A Case Against The Re-Signing Of Josh Smith
Look, I love Josh Smith as much as the next guy — in all his high-flying broodiness. But sometimes you just have to let go. The Atlanta Hawks have to let go.
It’s not that he doesn’t have the talent; he clearly does. It’s just the sheer fact he’s never tempered his shot selection, and he’s honestly never appeared all that invested. Although, that whole “tempering his shot selection” bit is one hell of an understatement too; it’s flat-out horrible. It’s to the point that the entirety of Philips Arena groans when he makes something outside of 15 feet because they know he’s about to start launching perimeter jumpers like they are going out of style.
Think I’m exaggerating? Guess again.
Per Hoop Data, Smith shot an egregious 37 percent from 26-33 feet on a career-high 6.3 attempts per game this season. As for why he didn’t just repeatedly drive to the basket, where he shot 68 percent at the rim? That’s a question we’ve been asking for nearly a decade now. All we do know is that it ultimately cost him an opportunity to the claim the Hawks as his own in lieu of Joe Johnson’s departure.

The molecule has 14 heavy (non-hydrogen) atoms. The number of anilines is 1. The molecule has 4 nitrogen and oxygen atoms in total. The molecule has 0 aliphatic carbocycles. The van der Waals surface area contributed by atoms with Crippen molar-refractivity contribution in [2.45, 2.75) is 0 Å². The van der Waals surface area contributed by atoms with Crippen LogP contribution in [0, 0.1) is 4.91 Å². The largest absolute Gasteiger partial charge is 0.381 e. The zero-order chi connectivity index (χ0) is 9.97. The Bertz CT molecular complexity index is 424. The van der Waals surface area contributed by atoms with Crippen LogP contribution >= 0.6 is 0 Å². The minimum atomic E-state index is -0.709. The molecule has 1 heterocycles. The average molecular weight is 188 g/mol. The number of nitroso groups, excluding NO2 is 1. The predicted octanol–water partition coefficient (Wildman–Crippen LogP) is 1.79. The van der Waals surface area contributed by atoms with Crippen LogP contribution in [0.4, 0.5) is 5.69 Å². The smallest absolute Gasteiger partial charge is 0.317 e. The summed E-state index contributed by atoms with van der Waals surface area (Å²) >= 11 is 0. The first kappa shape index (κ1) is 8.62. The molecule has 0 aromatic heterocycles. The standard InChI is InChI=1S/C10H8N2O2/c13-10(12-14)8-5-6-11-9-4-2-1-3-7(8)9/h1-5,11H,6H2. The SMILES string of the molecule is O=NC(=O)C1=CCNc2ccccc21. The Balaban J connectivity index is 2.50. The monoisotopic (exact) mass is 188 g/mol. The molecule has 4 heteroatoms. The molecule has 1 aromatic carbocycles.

So now that we have a mutual understanding when it comes to all things Smith, it’s worth noting that this summer hosts a bevy of talent outside the only three names we hear related to the Hawks in Chris Paul, Dwight Howard and Smith. Players such as Paul Millsap, Al Jefferson, Kevin Martin, J.R. Smith (P), Monta Ellis (P) and O.J. Mayo (P) are nearly set to hit the market.
I realize a frontcourt with Al Horford and Jefferson wouldn’t be quite as flashy as one that sports Howard, but that’s kind of Atlanta’s thing when it comes to sports, right? Understated excellence — or at least being an understated above-average team.